Yesterday, during slopestyle qualifiers at the Winter Olympics, Dutch snowboarder Cheryl Maas became the first Olympian to act in direct opposition of Russia’s bigoted anti-gay law when she stared into a television camera and shoved a rainbow-colored unicorn glove at the lens. In doing so, the defiant winter veteran—one of only six openly gay competitors in Sochi—carried on a long tradition of athletes injecting a little character and dissent into the Games, reminding us just why we love sports to begin with.
Considering the staggering tales of mismanagement, corruption, and regional terrorist threats, here are 17 more Olympians we’re hoping do the same:
THE FIVE OTHER OPENLY GAY ATHLETES
Partly because of boycotts, and partly because of Russia’s anti-LGBT law, just five other gay athletes—all women—are joining Maas in openly competing in this year’s Games. Four of them—Ireen Wüst (a gold-medal-winning Dutch speed skater), Sanne van Kerkhof (a Dutch short-track speedskater), Barbara Jezeršek (a Slovenian cross-country skier), and Anatasia Bucsis (a Canadian speed skater) are also previous Olympians. For Belle Brockhoff, an Australian snowboarder who came out as gay specifically to protest the Russian law, Sochi is her first Olympic competition. In an interview with the BBC, she explained: “I want to go there because I’m not afraid of these laws and I want others that live in Russia, who are homosexuals, to see that.”
Last year, the Indian Olympic Association was suspended on allegations of corruption. As a result, none of India’s three Olympic athletes will be allowed to compete under the Indian flag in Sochi. But luger Shiva Keshavan is sliding anyway—and he’s doing so in a multicolored, patterned cap intended to represented his home village. Keshavan is no stranger to fighting the odds: At 16, became the youngest luger in history, and now competes without a coach or winter sports infrastructure. Despite Keshavan winning gold in the 2011 and 2012 Asia cups, acting IOA president Vijay Kumar Malhotra insists that the Indian winter athletes don’t stand a chance of winning. Still, this will be Keshavan’s fifth Olympiad—with or without his country’s official backing.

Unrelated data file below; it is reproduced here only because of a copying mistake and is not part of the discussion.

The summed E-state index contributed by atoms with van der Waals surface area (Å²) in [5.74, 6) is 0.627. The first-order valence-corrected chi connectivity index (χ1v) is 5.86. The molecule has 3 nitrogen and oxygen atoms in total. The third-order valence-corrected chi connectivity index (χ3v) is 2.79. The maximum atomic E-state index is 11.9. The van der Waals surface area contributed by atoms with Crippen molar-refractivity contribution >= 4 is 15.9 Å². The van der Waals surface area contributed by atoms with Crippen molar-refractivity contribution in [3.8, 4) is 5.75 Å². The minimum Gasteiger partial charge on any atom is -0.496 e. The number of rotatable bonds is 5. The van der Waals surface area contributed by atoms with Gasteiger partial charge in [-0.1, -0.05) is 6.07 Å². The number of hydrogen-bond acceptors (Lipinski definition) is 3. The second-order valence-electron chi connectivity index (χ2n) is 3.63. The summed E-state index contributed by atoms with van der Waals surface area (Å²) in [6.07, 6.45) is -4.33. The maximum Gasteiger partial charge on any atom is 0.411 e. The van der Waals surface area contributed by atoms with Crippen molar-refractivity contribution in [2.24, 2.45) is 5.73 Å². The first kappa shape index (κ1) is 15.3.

Perhaps this year’s quintessential Olympic tale of selflessness, Lanny and Tracy Barnes’ story will melt the icy cockles of your cynical heart. The twin sisters were both expected to qualify for Sochi, but during the final round of US biathlon qualifiers, Lanny fell too ill to compete and was forced to stay home. Tracy, though, made the cut. A week later, Tracy sacrificed her spot so Lanny could race instead. “Love is selfless dedication,” she explained in an interview. “Love means giving up your dream so somebody else can realize theirs.” Though they’re both Olympic veterans, Tracy’s withdrawal comes only four years after barely missing the 2010 Olympics.
NORWEGIAN CURLING TEAM
In recent years, curling has seen an unexpected and surging growth in popularity. If you tuned in to the 2010 Vancouver Games, you might recall Norway’s amazing patterned pants during its silver-medal-winning performance. In Sochi, the team will don even more outrageous outfits: 1970s-inspired red, blue, and white zig-zag suits referencing the nation’s flag. Appreciation for the team’s loud sense of style even spawned a Facebook page with more than 540,000 fans—nearly as many people as live in Oslo.
YOHAN GOUTT GONCALVES
Goncalves is the first athlete to ever compete in the Winter Olympics for East Timor, a country that’s never seen snow. In fact, the country’s annual temperature stays around 85 degrees. Competing in the ski slalom, Goncalves wants to go to Sochi as a “diplomat” to show that there is “more to East Timor than war.” That’s more than we can say about his mariachi-suited slalom competitor.
JAMAICAN BOBSLED TEAM
Heading to the Winter Olympics for the first time in more than a decade, the Jamaican bobsled team has fans hoping for Cool Runnings 2.0. Jamaica’s inaugural bobsled run, in the 1988 Calgary Olympics, ended in a disastrous crash. Upon arriving in Sochi, the team was further hindered as a result of the airport temporarily losing the competitors’ clothes and equipment. Still, 12 years since their last appearance, and crowd-funded by more than $184,000, the two-man team is looking for redemption.
US WOMEN’S SKI JUMPING TEAM
2014 marks the first year women’s ski jumping will be an Olympic event, with advocacy by American Lindsay Van largely responsible for bringing it there. In an interview on Rock Center With Brian Williams, Van explained how sexism kept the event out of the Olympics for years. (In 2006, International Ski Federation President Gian Franco Kasper said, “It’s like jumping down from, let’s say, about two meters on the ground about a thousand times a year, which seems not to be appropriate for ladies from a medical point of view.”) Now, along with teammates Jessica Jerome and Sarah Hendrickson—a medal favorite who’s recovering from an ACL injury—Van finally will see her hard work come to fruition at the Olympics.